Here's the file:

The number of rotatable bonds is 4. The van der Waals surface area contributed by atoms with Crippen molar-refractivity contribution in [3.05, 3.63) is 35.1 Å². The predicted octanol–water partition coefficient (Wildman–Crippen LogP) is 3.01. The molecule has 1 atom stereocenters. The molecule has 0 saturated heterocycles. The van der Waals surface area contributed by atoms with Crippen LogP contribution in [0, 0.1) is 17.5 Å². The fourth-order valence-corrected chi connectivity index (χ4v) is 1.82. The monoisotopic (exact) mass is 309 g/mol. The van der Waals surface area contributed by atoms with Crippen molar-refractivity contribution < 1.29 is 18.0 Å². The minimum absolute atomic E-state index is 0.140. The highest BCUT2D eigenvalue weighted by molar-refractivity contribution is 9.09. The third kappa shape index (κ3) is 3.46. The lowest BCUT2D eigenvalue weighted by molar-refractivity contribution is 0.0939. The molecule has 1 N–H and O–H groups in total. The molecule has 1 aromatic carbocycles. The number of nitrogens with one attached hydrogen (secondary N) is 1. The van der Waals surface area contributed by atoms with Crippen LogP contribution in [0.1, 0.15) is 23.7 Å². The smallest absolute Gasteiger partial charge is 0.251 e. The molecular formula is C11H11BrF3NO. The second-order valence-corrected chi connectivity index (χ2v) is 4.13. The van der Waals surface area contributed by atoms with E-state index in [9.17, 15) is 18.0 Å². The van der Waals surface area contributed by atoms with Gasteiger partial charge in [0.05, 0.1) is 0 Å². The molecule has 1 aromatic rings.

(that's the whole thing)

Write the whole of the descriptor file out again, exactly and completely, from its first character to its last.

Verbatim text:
The number of rotatable bonds is 4. The van der Waals surface area contributed by atoms with Crippen molar-refractivity contribution in [3.05, 3.63) is 35.1 Å². The predicted octanol–water partition coefficient (Wildman–Crippen LogP) is 3.01. The molecule has 1 atom stereocenters. The molecule has 0 saturated heterocycles. The van der Waals surface area contributed by atoms with Crippen LogP contribution in [0, 0.1) is 17.5 Å². The fourth-order valence-corrected chi connectivity index (χ4v) is 1.82. The monoisotopic (exact) mass is 309 g/mol. The van der Waals surface area contributed by atoms with Crippen molar-refractivity contribution < 1.29 is 18.0 Å². The minimum absolute atomic E-state index is 0.140. The highest BCUT2D eigenvalue weighted by molar-refractivity contribution is 9.09. The third kappa shape index (κ3) is 3.46. The lowest BCUT2D eigenvalue weighted by molar-refractivity contribution is 0.0939. The molecule has 1 N–H and O–H groups in total. The molecule has 1 aromatic carbocycles. The number of nitrogens with one attached hydrogen (secondary N) is 1. The van der Waals surface area contributed by atoms with Crippen LogP contribution in [0.1, 0.15) is 23.7 Å². The smallest absolute Gasteiger partial charge is 0.251 e. The molecular formula is C11H11BrF3NO. The second-order valence-corrected chi connectivity index (χ2v) is 4.13. The van der Waals surface area contributed by atoms with E-state index in [9.17, 15) is 18.0 Å². The van der Waals surface area contributed by atoms with Gasteiger partial charge in [0.05, 0.1) is 0 Å². The molecule has 1 aromatic rings.